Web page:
Risk Matters

Feb 21, 2018

Four Tips for New Employee Safety on Construction Sites

Construction is often cited as one of the most dangerous industries in the country.  According to the Reports of Fatalities and Catastrophes Archive from the U.S. Department of Labor, more than 200 construction workers died on the job in less than four months in 2017. A great deal of these injuries were the result of on-site hazards related to heavy machinery, scaffolding and contact with equipment that often requires extensive safety training.

Unfortunately, employees who are still acclimating to the job site and project-specific safety procedures are more likely to be injured at work. According to a study by the Bureau of Labor Statistics, nearly half of the injuries and illnesses experienced within the construction industry occurred within the worker’s first year of employment.

To help reduce the increased risk of injury for recently-hired or less experienced employees, construction companies can consider implementing the below strategies to ensure their workers and jobsites are as safe as possible.

  1. Colored hard hats: While different colored hard hats are traditionally utilized to identify various project teams such as road crews or supervisors, it is also a good practice for site safety that new or temporary employees wear specific colored hard hats. This allows these workers to be easily identified by all team members who can then pay special attention to their whereabouts, ensure they are following proper safety guidelines and help to monitor their responsibilities.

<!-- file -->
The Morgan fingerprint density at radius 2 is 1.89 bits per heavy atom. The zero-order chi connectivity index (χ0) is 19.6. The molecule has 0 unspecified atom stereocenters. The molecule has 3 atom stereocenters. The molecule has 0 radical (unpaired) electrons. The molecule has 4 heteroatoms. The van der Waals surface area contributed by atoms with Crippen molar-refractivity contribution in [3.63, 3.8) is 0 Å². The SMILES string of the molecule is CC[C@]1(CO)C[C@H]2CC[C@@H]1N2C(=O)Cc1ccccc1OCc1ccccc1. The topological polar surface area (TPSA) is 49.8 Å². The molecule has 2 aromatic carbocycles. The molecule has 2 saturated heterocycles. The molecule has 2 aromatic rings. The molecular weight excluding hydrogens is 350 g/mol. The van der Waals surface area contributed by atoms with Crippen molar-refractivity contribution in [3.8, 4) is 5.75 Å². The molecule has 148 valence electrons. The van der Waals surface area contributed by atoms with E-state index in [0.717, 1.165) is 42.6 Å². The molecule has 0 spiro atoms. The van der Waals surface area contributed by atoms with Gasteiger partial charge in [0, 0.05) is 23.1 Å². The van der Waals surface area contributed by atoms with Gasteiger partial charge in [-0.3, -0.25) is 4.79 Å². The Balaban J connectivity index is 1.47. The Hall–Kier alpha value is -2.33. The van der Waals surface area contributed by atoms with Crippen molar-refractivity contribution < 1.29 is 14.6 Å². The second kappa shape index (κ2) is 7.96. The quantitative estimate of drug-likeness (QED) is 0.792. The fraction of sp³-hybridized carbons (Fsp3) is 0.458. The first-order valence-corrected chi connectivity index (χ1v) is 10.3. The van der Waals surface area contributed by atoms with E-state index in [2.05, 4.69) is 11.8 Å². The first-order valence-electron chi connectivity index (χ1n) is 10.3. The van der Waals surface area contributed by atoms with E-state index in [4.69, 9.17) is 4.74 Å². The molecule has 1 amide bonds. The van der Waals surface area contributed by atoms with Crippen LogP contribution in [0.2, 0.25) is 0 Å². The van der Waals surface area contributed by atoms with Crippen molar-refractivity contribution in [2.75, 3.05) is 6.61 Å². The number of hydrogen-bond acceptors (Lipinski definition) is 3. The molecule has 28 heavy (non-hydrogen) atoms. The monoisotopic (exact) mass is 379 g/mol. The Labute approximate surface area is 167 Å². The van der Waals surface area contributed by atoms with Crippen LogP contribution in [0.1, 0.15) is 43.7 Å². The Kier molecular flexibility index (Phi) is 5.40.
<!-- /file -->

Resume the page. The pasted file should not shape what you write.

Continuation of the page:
2. Mentor programs: One of the most efficient ways to instill workplace safety habits in new employees is through mentorship programs. Pairing new workers with those who have superb safety practices can help to teach the recently-hired employees about the proper policies and procedures, while also allowing them to benefit from the knowledge of an experienced colleague. For employees new to the construction sector, this mentor/mentee relationship can be especially helpful.
  3. Diverse training: Because individuals naturally absorb information at different paces and through various learning methods, a comprehensive safety training program should incorporate a variety of teaching tactics. For example, classroom instruction combined with real-life practice or simulated training software can be utilized.
  4. Stop-work procedures: Stop work orders are designed to suspend operations when there is a perceived threat on the jobsite. All employees should be taught to recognize when an unsafe behavior or dangerous condition is identified and should be encouraged to speak up when such behavior or condition presents itself. For stop-work procedures to be beneficial, it is up to management to promote the program and make sure employees know it can be used without repercussions.

By implementing the above guidelines, construction companies can be rest assured that they are taking the appropriate steps to ensure their less experienced workers, along with more tenured employees, fully understand all project safety measures and know how to transfer this knowledge into actionable precautions. Consulting your insurance broker as a trusted partner can also help to identify solutions that are tailored to your specific operational risks, helping to reduce the probability of an accident.

photo of Ryan Scannell
Ryan Scannell
The Graham Building
Philadelphia, PA, 19102
(215) 701-5374

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